There’s a few other oddities in this world. Something called a ‘prosognostic event’ can happen if you see someone who has the same face as you, and whatever this is, it’s bad enough news that everyone is constantly reminded to veil their faces in public and there’s some kind of infant ‘distinction treatment’ to mitigate the risk. Given that, in the regular world, nothing particularly bad would happen if you ran into a long-lost identical twin, it suggest there is probably something a little fucky about how humans work in this world!

There’s evidently a fair bit of effort put into the worldbuilding of fictional countries and historical periods. The important elements seem to be roughly along the lines of:

Writing a far-future setting is hard, because trying to deal with the weight of history without the story getting bogged down with worldbuilding details is a fiddly line to walk. The Dying Earth series of Jack Vance might be a relevant point of comparison. Vance leaves the historical details vague - there are endless old kingdoms and strange artefacts and micro-societies for Cugel and co. to stumble on. Far more important than the specifics of history is establishing the vibe of a world that’s seen an unimaginable amount of events layered on top of each other and is honestly a bit tired.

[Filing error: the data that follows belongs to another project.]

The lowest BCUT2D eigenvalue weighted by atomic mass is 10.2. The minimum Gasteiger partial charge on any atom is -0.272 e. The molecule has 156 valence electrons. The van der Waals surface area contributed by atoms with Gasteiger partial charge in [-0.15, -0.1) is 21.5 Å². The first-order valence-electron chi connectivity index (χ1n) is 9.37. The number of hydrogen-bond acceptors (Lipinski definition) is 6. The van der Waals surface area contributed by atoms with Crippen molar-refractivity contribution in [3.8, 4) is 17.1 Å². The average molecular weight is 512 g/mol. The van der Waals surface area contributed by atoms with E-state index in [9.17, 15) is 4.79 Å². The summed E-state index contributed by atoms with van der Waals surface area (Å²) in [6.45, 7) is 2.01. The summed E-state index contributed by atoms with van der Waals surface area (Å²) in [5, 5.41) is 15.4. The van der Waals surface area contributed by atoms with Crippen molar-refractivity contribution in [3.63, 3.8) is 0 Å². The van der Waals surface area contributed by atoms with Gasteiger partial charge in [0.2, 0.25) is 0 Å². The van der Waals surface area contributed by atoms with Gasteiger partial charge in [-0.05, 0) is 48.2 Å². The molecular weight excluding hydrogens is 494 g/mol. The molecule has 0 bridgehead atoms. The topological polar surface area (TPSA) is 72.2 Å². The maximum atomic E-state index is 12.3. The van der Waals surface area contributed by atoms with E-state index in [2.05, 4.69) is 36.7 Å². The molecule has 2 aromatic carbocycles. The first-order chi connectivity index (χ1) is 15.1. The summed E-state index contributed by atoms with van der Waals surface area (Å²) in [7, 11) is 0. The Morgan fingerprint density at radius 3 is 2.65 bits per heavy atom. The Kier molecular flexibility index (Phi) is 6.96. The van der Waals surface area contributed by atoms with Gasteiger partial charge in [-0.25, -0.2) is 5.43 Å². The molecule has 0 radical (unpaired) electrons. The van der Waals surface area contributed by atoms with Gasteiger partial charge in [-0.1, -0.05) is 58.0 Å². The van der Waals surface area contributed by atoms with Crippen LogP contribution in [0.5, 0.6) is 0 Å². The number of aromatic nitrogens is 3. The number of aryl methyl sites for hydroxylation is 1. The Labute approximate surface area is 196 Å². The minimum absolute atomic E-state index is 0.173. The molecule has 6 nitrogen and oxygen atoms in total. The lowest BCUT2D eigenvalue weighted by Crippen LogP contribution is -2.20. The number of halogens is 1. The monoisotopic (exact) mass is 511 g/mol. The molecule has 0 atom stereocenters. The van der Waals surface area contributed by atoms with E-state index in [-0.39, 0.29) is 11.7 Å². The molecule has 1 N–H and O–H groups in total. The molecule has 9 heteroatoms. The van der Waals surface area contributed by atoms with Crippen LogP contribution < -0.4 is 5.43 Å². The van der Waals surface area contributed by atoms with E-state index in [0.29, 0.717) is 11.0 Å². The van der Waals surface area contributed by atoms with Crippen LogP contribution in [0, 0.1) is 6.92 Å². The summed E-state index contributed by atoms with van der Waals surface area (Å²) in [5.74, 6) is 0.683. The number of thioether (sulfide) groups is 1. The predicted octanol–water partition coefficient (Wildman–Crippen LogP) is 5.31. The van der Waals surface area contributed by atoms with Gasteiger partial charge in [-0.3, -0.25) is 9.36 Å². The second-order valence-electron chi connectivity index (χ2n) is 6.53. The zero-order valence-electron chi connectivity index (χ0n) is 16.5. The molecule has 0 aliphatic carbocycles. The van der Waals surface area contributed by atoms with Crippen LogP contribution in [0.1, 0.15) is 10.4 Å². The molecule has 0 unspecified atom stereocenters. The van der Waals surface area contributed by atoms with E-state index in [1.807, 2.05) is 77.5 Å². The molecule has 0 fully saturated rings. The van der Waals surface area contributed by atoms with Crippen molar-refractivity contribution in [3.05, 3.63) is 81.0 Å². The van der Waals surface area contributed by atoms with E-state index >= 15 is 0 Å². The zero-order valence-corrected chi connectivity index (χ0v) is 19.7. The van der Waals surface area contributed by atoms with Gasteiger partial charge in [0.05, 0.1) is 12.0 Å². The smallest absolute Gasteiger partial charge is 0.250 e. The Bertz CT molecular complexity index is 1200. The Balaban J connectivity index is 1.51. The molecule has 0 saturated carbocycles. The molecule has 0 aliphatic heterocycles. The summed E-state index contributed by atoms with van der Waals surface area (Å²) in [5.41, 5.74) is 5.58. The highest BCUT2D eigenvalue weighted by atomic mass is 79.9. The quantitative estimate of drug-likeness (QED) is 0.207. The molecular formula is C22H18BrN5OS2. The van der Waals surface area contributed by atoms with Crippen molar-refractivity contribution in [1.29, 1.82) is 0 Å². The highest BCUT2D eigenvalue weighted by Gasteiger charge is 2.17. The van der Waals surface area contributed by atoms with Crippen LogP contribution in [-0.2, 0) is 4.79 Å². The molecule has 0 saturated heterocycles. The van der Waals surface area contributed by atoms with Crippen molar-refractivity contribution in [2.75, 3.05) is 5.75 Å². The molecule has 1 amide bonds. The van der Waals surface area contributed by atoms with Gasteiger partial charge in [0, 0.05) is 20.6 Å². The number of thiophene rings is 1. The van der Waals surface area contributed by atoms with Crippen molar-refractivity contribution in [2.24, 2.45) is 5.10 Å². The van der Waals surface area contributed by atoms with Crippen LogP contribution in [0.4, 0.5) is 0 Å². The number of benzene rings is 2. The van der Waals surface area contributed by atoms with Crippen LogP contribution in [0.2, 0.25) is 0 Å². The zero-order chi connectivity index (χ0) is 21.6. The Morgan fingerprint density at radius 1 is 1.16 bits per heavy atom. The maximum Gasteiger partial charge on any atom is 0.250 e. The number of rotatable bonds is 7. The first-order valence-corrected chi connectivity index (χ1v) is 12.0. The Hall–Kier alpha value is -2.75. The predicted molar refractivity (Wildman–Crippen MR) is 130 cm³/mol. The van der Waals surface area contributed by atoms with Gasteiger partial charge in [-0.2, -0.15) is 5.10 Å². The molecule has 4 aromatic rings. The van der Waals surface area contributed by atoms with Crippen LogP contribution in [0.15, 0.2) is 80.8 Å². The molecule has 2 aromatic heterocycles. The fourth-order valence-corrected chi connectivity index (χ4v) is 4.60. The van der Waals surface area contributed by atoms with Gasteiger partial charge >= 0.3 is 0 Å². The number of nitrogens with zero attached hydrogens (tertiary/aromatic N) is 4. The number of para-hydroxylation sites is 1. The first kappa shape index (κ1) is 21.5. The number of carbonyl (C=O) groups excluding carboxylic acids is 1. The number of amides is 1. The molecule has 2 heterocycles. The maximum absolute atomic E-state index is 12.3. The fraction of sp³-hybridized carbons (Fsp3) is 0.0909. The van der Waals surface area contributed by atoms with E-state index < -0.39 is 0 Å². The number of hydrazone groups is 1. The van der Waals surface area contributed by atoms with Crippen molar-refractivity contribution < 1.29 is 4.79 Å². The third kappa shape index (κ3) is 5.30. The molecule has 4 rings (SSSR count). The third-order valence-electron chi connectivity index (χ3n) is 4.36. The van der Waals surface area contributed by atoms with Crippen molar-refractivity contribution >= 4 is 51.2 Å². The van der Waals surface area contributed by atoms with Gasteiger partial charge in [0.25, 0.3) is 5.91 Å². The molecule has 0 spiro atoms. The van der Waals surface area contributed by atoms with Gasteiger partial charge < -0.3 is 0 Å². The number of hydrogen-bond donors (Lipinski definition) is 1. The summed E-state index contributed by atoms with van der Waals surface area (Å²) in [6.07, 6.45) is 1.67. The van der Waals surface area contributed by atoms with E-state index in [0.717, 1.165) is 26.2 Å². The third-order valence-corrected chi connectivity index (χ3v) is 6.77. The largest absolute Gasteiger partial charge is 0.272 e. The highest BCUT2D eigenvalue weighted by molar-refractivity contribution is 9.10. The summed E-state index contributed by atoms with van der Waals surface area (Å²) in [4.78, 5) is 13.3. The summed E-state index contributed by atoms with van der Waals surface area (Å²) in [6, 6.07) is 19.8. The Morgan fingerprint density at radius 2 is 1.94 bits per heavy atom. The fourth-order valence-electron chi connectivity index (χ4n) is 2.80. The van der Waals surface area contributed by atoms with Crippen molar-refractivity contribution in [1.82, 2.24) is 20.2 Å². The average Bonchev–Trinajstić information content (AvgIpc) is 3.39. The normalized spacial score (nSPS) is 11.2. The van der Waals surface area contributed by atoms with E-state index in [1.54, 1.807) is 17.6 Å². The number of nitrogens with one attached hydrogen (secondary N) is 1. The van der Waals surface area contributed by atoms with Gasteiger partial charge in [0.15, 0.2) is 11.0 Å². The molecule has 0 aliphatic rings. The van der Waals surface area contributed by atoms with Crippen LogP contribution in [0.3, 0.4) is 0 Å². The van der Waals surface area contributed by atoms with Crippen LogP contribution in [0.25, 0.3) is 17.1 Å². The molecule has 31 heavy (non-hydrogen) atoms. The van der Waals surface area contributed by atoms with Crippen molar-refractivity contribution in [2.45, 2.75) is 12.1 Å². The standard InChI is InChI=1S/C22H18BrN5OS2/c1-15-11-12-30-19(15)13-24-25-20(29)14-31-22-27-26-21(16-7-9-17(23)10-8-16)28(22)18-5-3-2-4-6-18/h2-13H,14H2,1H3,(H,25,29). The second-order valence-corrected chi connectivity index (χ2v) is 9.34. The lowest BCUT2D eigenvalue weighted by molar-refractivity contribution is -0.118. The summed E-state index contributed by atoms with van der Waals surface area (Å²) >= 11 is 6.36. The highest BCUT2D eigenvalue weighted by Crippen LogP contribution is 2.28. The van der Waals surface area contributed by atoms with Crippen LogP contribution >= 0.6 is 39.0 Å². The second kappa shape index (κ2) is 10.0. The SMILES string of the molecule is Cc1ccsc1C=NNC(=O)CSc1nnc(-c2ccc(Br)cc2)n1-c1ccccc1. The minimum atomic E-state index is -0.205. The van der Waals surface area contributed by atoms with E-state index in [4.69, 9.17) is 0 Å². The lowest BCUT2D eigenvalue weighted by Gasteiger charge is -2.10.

Flower makes things a bit more concrete and generally manages to make this work decently well. I do appreciate the asides where Su talks about, for example, the different architectural styles that layer up to make a place, or the way a technique has been refined. It establishes both that Su is the kind of person to notice this sort of thing, and also helps the world feel lived-in.

the names

The story doesn’t do a lot with language. The story is written in English, and the narration will occasionally make reference to how things are phrased (e.g. how divination predates the suffix -mancy). We can probably make the standard assumption that this is all translated from $future_language, with the notional translator making a suitable substitution of whatever linguistic forms exist in that language.